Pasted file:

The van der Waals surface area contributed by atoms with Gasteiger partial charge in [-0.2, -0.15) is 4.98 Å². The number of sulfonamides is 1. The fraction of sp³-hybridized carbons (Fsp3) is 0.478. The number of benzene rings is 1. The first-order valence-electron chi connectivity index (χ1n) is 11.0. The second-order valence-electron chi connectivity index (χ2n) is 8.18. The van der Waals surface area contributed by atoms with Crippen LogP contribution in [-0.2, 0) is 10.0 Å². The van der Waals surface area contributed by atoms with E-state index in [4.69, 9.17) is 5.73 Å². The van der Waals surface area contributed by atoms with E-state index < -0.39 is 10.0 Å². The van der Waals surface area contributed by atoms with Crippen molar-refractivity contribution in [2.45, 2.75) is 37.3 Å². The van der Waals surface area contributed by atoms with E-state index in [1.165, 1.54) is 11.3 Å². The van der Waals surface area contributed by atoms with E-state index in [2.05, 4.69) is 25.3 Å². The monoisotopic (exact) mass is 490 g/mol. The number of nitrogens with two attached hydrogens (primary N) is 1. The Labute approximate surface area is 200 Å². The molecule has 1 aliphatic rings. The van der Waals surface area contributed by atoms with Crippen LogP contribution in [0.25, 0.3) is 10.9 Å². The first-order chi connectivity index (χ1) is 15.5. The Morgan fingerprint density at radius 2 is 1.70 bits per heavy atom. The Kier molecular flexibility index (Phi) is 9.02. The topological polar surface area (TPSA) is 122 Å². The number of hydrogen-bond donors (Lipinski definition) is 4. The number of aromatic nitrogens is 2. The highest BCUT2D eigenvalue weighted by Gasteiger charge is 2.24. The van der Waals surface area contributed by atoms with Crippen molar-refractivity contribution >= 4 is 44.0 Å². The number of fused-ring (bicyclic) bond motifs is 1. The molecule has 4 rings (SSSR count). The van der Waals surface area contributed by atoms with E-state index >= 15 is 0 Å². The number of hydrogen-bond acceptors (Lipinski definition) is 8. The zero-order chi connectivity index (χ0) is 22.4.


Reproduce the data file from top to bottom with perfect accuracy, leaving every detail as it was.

The van der Waals surface area contributed by atoms with Gasteiger partial charge in [-0.2, -0.15) is 4.98 Å². The number of sulfonamides is 1. The fraction of sp³-hybridized carbons (Fsp3) is 0.478. The number of benzene rings is 1. The first-order valence-electron chi connectivity index (χ1n) is 11.0. The second-order valence-electron chi connectivity index (χ2n) is 8.18. The van der Waals surface area contributed by atoms with Crippen LogP contribution in [-0.2, 0) is 10.0 Å². The van der Waals surface area contributed by atoms with E-state index in [4.69, 9.17) is 5.73 Å². The van der Waals surface area contributed by atoms with E-state index < -0.39 is 10.0 Å². The van der Waals surface area contributed by atoms with Crippen molar-refractivity contribution in [2.45, 2.75) is 37.3 Å². The van der Waals surface area contributed by atoms with E-state index in [1.165, 1.54) is 11.3 Å². The van der Waals surface area contributed by atoms with E-state index in [2.05, 4.69) is 25.3 Å². The monoisotopic (exact) mass is 490 g/mol. The number of nitrogens with two attached hydrogens (primary N) is 1. The Labute approximate surface area is 200 Å². The molecule has 1 aliphatic rings. The van der Waals surface area contributed by atoms with Crippen LogP contribution in [0.25, 0.3) is 10.9 Å². The first-order chi connectivity index (χ1) is 15.5. The Morgan fingerprint density at radius 2 is 1.70 bits per heavy atom. The Kier molecular flexibility index (Phi) is 9.02. The topological polar surface area (TPSA) is 122 Å². The number of hydrogen-bond donors (Lipinski definition) is 4. The number of aromatic nitrogens is 2. The highest BCUT2D eigenvalue weighted by Gasteiger charge is 2.24. The van der Waals surface area contributed by atoms with Crippen molar-refractivity contribution >= 4 is 44.0 Å². The number of fused-ring (bicyclic) bond motifs is 1. The molecule has 4 rings (SSSR count). The van der Waals surface area contributed by atoms with E-state index >= 15 is 0 Å². The number of hydrogen-bond acceptors (Lipinski definition) is 8. The zero-order chi connectivity index (χ0) is 22.4.